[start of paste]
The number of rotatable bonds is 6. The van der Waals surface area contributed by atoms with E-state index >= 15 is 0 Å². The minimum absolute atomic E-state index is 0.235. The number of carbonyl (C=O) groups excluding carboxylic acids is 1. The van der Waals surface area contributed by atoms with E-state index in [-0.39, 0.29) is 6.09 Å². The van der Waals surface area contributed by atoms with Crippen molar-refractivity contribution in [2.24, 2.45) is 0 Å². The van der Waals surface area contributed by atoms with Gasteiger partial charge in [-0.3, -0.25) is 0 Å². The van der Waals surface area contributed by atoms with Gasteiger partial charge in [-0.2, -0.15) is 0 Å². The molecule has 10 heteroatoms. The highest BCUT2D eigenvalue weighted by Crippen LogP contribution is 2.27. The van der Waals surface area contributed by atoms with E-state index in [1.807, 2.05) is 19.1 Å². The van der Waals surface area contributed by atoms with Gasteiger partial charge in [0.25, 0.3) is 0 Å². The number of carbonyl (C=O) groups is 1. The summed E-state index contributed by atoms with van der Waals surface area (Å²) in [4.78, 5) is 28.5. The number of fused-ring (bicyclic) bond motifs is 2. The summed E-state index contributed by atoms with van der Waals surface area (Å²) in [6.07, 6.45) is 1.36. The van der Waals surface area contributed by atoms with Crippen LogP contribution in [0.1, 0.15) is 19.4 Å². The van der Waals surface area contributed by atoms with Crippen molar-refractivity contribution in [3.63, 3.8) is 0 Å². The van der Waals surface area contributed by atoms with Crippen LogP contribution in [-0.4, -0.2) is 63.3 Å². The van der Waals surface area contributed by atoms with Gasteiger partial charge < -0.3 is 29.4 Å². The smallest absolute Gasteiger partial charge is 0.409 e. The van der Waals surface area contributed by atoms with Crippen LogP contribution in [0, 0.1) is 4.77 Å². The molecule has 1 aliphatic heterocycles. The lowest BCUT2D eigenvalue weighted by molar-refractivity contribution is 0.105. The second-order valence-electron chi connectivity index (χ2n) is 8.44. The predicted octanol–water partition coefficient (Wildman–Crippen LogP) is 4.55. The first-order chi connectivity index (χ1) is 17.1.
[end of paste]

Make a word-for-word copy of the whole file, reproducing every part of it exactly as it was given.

The number of rotatable bonds is 6. The van der Waals surface area contributed by atoms with E-state index >= 15 is 0 Å². The minimum absolute atomic E-state index is 0.235. The number of carbonyl (C=O) groups excluding carboxylic acids is 1. The van der Waals surface area contributed by atoms with E-state index in [-0.39, 0.29) is 6.09 Å². The van der Waals surface area contributed by atoms with Crippen molar-refractivity contribution in [2.24, 2.45) is 0 Å². The van der Waals surface area contributed by atoms with Gasteiger partial charge in [-0.3, -0.25) is 0 Å². The van der Waals surface area contributed by atoms with Gasteiger partial charge in [-0.2, -0.15) is 0 Å². The molecule has 10 heteroatoms. The highest BCUT2D eigenvalue weighted by Crippen LogP contribution is 2.27. The van der Waals surface area contributed by atoms with E-state index in [1.807, 2.05) is 19.1 Å². The van der Waals surface area contributed by atoms with Gasteiger partial charge in [0.25, 0.3) is 0 Å². The number of carbonyl (C=O) groups is 1. The summed E-state index contributed by atoms with van der Waals surface area (Å²) in [4.78, 5) is 28.5. The number of fused-ring (bicyclic) bond motifs is 2. The summed E-state index contributed by atoms with van der Waals surface area (Å²) in [6.07, 6.45) is 1.36. The van der Waals surface area contributed by atoms with Crippen LogP contribution in [0.1, 0.15) is 19.4 Å². The van der Waals surface area contributed by atoms with Crippen molar-refractivity contribution in [3.63, 3.8) is 0 Å². The van der Waals surface area contributed by atoms with Crippen LogP contribution in [-0.4, -0.2) is 63.3 Å². The van der Waals surface area contributed by atoms with Gasteiger partial charge < -0.3 is 29.4 Å². The smallest absolute Gasteiger partial charge is 0.409 e. The van der Waals surface area contributed by atoms with Crippen LogP contribution in [0, 0.1) is 4.77 Å². The molecule has 1 aliphatic heterocycles. The lowest BCUT2D eigenvalue weighted by molar-refractivity contribution is 0.105. The second-order valence-electron chi connectivity index (χ2n) is 8.44. The predicted octanol–water partition coefficient (Wildman–Crippen LogP) is 4.55. The first-order chi connectivity index (χ1) is 17.1.